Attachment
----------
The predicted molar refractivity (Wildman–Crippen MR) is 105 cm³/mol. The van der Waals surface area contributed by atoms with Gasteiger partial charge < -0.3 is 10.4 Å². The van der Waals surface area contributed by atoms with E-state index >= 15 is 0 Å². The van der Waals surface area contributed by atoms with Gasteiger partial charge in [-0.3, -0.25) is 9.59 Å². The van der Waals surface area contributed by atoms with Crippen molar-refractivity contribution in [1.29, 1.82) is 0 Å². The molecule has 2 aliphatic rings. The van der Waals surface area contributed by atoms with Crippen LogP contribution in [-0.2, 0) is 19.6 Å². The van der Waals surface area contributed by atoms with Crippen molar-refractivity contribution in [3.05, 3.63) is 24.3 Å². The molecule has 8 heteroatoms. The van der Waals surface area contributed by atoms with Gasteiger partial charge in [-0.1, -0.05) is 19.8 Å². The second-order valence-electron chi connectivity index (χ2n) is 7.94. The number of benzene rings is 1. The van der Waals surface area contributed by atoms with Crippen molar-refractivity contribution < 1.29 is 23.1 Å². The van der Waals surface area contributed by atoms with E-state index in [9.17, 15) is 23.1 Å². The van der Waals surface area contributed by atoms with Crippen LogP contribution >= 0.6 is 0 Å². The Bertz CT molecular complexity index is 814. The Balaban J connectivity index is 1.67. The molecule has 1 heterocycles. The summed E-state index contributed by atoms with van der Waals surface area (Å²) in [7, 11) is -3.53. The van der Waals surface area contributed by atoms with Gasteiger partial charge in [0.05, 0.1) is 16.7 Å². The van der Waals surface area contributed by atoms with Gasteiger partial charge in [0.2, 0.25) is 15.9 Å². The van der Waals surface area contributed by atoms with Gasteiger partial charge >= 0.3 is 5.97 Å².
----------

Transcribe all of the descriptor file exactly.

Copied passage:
The predicted molar refractivity (Wildman–Crippen MR) is 105 cm³/mol. The van der Waals surface area contributed by atoms with Gasteiger partial charge < -0.3 is 10.4 Å². The van der Waals surface area contributed by atoms with E-state index >= 15 is 0 Å². The van der Waals surface area contributed by atoms with Gasteiger partial charge in [-0.3, -0.25) is 9.59 Å². The van der Waals surface area contributed by atoms with Crippen molar-refractivity contribution in [1.29, 1.82) is 0 Å². The molecule has 2 aliphatic rings. The van der Waals surface area contributed by atoms with Crippen LogP contribution in [-0.2, 0) is 19.6 Å². The van der Waals surface area contributed by atoms with Crippen molar-refractivity contribution in [3.05, 3.63) is 24.3 Å². The molecule has 8 heteroatoms. The van der Waals surface area contributed by atoms with Gasteiger partial charge in [-0.1, -0.05) is 19.8 Å². The second-order valence-electron chi connectivity index (χ2n) is 7.94. The number of benzene rings is 1. The van der Waals surface area contributed by atoms with Crippen molar-refractivity contribution < 1.29 is 23.1 Å². The van der Waals surface area contributed by atoms with E-state index in [9.17, 15) is 23.1 Å². The van der Waals surface area contributed by atoms with Crippen LogP contribution >= 0.6 is 0 Å². The Bertz CT molecular complexity index is 814. The Balaban J connectivity index is 1.67. The molecule has 1 heterocycles. The summed E-state index contributed by atoms with van der Waals surface area (Å²) in [7, 11) is -3.53. The van der Waals surface area contributed by atoms with Gasteiger partial charge in [0.05, 0.1) is 16.7 Å². The van der Waals surface area contributed by atoms with Gasteiger partial charge in [0.2, 0.25) is 15.9 Å². The van der Waals surface area contributed by atoms with Gasteiger partial charge >= 0.3 is 5.97 Å².